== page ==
abases-clearing double to the wall
to make the score 4-0. By the end
of the first, Endicott had thrown
60 pitches. She finished the game
with 144.
Michigan's lead would not last
long, though. Ohio State got its
first three batters on base before
sophomore first baseman Evelyn
Carrillo connected a grand slam to
right field to tie the game up, 4-4.
The Wolverines quickly struck
back, scoring a run in the second
and third innings to make the
score 6-4.
"It really showed with our
team that when we get down, no
one stresses because we're used
to coming back every day," said
senior third baseman Stephanie
Kirkpatrick.
After Michigan gave a run back
due to two errors in the fifth, Ohio
State seemed to gain momentum
going into the sixth. But with two
runners on and two outs, sopho-
more left fielder Nicole Sapping-
field made a diving catch to record
the final out of the inning and keep
the lead intact.
Wagner then finished the job by
retiring the Buckeyes 1-2-3 to earn
her 19th win of the season - on
her 19th birthday, no less.
Facing a tie or deficit at the
beginning of the game turned out
to be a common theme throughout
the weekend for the Wolverines.
"We play one inning at a time,"
Hutchins said. "We keep moving
forward."
With the sweep of the Buck-
eyes, Michigan now stands alone
atop of the Big Ten standings after
coming into the weekend tied for
second with Ohio State.
"We just needed to come back
and come back strong," Kirkpat-
rick said. "Sweeping a team with a
similar record is only going to help
us in the long run."

DELAWARE
From Page 1B
The Blue Hens struck twice
in the first quarter before Yealy
capitalized on a man-up oppor-
tunity after a Delaware penalty.
The first quarter ended with
Michigan trailing 3-1. The sec-
ond quarter saw Delaware net
three goals, but they were coun-
tered by freshman attackman
David McCormack's two goals
and another from Yealy.
Coming out of halftime down
6-4, the Wolverines allowed two
more Blue Hen goals before Yealy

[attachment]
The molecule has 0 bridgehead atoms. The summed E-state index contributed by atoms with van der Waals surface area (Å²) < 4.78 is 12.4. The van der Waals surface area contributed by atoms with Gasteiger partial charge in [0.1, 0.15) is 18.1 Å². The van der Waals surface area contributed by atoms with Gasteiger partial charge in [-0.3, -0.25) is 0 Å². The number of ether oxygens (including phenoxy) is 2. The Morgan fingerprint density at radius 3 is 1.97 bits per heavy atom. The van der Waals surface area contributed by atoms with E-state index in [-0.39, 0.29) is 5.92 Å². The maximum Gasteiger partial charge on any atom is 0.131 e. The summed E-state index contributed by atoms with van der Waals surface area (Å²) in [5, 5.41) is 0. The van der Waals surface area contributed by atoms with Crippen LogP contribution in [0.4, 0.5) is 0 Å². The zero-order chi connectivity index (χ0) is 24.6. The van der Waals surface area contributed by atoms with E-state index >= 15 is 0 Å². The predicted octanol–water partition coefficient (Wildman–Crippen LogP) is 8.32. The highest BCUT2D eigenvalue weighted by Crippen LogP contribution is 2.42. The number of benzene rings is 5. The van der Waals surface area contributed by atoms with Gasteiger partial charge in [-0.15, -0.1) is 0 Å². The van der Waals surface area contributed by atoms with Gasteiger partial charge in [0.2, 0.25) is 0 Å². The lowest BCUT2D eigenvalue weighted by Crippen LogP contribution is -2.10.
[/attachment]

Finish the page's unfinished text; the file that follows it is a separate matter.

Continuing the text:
tallied another goal to make the
score 8-5 at the end of the third

quarter. Freshman defenseman
Jack Eisenreich and fifth-year
senior faceoff man Brian Greiner
both found theback of the net late
in the fourth quarter, but only
after the Wolverines allowed
three more Blue Hen goals.
Michigan's lack of experience
playing at the Division I level
has been a plague, which again
showed with its shortcomings
against Delaware.
"We have a lot of freshmen
playing on the field right now,"
Paul said. "They are being asked
to play at a very high level pretty
early in their careers. No ques-
tion, that (inexperience) is part
of today's loss."
With the high amount of pres-

sure put on his defense, Paul will
look for his defensemen to take
advantage of more opportunities
to clear the ball from the Michi-
gan zone in the future.
"The defense played a great
game, other than they needed to
do a better job on ground balls,"
Paul said. "We needed to clear
the ball better, and that is on the
defense."
Despite seeing more pressure
than he's accustomed to, fresh-
man goalie Emil Weiss had a
career-high 17 saves and gained
his coaches' praises for stopping
34 of the 45 shots Delaware tried
to put past him.
"Emil played very well in cage
today," Paul said. "He did a great

job with stopping the ball. Emil
was huge for us today in keeping
the game close."
The loss was another tough
one for Michigan, which hasn't
experienced very much success
this season, but the team isn't
focused on what's behind them.
Instead, it's focused on next Sat-
urday's game against Ohio State.
The Buckeyes (5-6) will be play-
ing lacrosse for the first time in
Michigan Stadium, and the Wol-

verines are looking to give them a
warm welcome.
The event will be held after
the Michigan football team's
spring game.
"We are really excited," Paul
said. "The setting is going to be
incredible. It is something we
have been talking about all year.
I hope this will be a great oppor-
tunity for us to showcase this
program as we build a new tradi-
tion."

L ECTURE SERIES

Trip Van Noppen
President,
Earth] ustice
San Francisco, CA
"Greenhouse Gas
Emissions:Where
Law and Politics
Intersect"

TUESDAY
APRIL 10,2012
4:00 P.M. LECTURE
University of Michigan
Law School
Hutchins Hall 250
625 South State Street
Free and Open to
the Public, Reception
Immediately Following

Michigan Law
I T 'rsrs Fr 5,1 CleIGAsN lGsw SsCHo'sL